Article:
“Continuing the debate on the role of Quaternary environmental change for macroevolution”; both in the Phil. Trans. Royal Soc.B

      I am sure there are others in his field of a similar ilk. Adrian Lister the elephant specialist has an article in that same issue “The impact of Quaternary Ice Ages on mammalian evolution”. Unfortunately my palaeontologist friend has left the Natural History Museum so I cannot ask her about whether these views are more generally held there.

      1. Thank you!:)) Research has not yet shown whether a bite from Jorougumo (Nephila Clavata) leads to Postmodernist raving or not:)) (I got a zillion mosquito bites taking those pictures, btw. Last Friday’s field notes I put up a photo of her with my hand as close as I could get it by way of comparison. Very hard not to bump the web…:-S)

  8. I cancelled my subscription to New Scientist after the ‘Darwin Was Wrong’ debacle – not just because of that single article but because their coverage of science was devolving into controversial (but poorly founded) opinion pieces. In short I felt that the New Scientist was becoming merely entertainment, a comic.

    I’ve bought the odd copy since but I find I can no longer rely on the articles, and the advertising is becoming rampant infomercials.

    It’s a shame to see an old friend lose touch with what made them special.

  9. the common assumption that selection is usually weak in natural populations is no longer tenable, but that natural selection is only one component of the process of evolution; natural selection can explain the change of frequencies of variants, but not their origins.


  10. “I suggest that the true source of macroevolutionary change lies in the non-linear, or chaotic, dynamics of the relationship between genotype and phenotype”

    Just from this statement alone, you can see he has no idea what the terms mean.

    He is creating a false equivalence between non-linearity and chaos theory. Virtually the whole world is non-linear but much of it (if not most) is not chaotic. There is a reason the number ‘e’ is called the “natural number”, yet e^x is non-linear and certainly not chaotic. Nor of course is the golden ratio (another non-linear system).

  11. I was lost at the mention of “chaos” and “fractal”. It’s probably been about 20 years now that I’ve been dealing with people who make fantastic claims about how chaos this and fractal that. My response has always been “what claim are you making and where is your evidence?” So far no one has been up to the task of explaining the value of chaos theory and fractals to their particular subject and I suspect this is largely because (a) they do not understand the mathematics and (b) fractals and chaos theory probably have no relevance whatsoever to the subject. I wonder if it is a form of pareidolia: ooh! look, the tree/mountain/coastline resembles a fractal – they must be related! I’ll admit that fractal algorithms have been used to generate convincing images of mountains, trees, and coastlines but the mathematics has as much relation to the processes that create these things as the human mind (which can guide a hand to paint equally realistic trees/mountains/coasts) does. In short, the ability to mimick what we see in nature does not necessarily have any bearing on understanding what we observe in nature.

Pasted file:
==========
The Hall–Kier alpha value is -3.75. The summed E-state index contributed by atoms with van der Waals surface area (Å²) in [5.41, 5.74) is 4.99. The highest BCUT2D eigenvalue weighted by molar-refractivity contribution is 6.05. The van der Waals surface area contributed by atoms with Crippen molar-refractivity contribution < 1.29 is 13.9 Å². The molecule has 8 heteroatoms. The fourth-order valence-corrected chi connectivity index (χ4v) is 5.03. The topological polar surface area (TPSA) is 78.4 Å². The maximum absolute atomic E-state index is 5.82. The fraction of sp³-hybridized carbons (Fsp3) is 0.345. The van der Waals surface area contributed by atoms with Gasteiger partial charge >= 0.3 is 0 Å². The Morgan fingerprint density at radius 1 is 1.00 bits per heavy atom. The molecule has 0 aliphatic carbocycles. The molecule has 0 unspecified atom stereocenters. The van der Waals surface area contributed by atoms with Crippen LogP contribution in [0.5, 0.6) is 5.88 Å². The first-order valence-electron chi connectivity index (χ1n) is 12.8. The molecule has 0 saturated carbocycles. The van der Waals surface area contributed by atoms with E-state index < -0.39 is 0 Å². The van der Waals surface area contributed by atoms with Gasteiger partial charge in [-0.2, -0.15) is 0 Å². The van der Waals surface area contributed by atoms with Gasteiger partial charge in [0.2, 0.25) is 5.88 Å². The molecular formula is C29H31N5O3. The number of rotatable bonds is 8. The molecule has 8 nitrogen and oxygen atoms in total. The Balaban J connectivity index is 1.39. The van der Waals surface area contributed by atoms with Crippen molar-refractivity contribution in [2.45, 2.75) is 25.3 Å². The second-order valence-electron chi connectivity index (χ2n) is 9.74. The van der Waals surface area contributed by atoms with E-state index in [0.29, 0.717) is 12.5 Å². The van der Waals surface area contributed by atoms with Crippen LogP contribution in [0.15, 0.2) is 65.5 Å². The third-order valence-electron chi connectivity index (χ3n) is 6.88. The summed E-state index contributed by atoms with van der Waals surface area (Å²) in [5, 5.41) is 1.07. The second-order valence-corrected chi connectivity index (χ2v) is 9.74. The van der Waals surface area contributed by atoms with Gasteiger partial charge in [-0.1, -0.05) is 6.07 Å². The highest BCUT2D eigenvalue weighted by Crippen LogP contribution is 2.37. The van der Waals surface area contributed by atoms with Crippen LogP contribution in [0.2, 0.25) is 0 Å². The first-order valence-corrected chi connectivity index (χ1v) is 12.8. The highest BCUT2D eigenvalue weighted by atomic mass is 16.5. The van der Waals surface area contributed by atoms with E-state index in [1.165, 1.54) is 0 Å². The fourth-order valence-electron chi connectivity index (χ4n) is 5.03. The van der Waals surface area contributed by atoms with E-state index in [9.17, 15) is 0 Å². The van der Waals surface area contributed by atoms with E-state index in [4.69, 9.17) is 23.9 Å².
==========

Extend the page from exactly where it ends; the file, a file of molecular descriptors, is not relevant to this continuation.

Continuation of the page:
1. Well, I think fractals and chaos theory are both relevant without necessarily increasing our understanding of what we see in nature.
      We have ways of producing fractal shapes and patterns that involve taking a limited number of simple rules and applying them repeatedly. Simple rules repeated result in complex patterns; the implication here is that when we see fractal patterns in nature, they may be the result of a simple set of understandable processes constantly interacting. That’s the “connection” between trees, coastlines, and so forth. That might not give information about those processes, or indicate that any of the same processes are at work, but implies that they may be understandable in each case and that “mind” is not required to explain apparent complexity.
      Which seems to be the point that Bennett has missed. Why wouldn’t natural selection and genetic drift produce fractal patterns? It’s exactly the sort of damped/driven system that would result in fractals, sensitivity to initial conditions, etc. If he had any understanding of chaos theory, he would know that there can be “laws” and that they can be understood and have explanatory value without rendering the system predictable regarding its future behavior. I think soccer fans would call this an “own goal.”

      1. Two comments expanding in different directions of the use/misuse of these terms, and I found both of them clarifying and helpful. Thank you, MadScientist and feralboy12.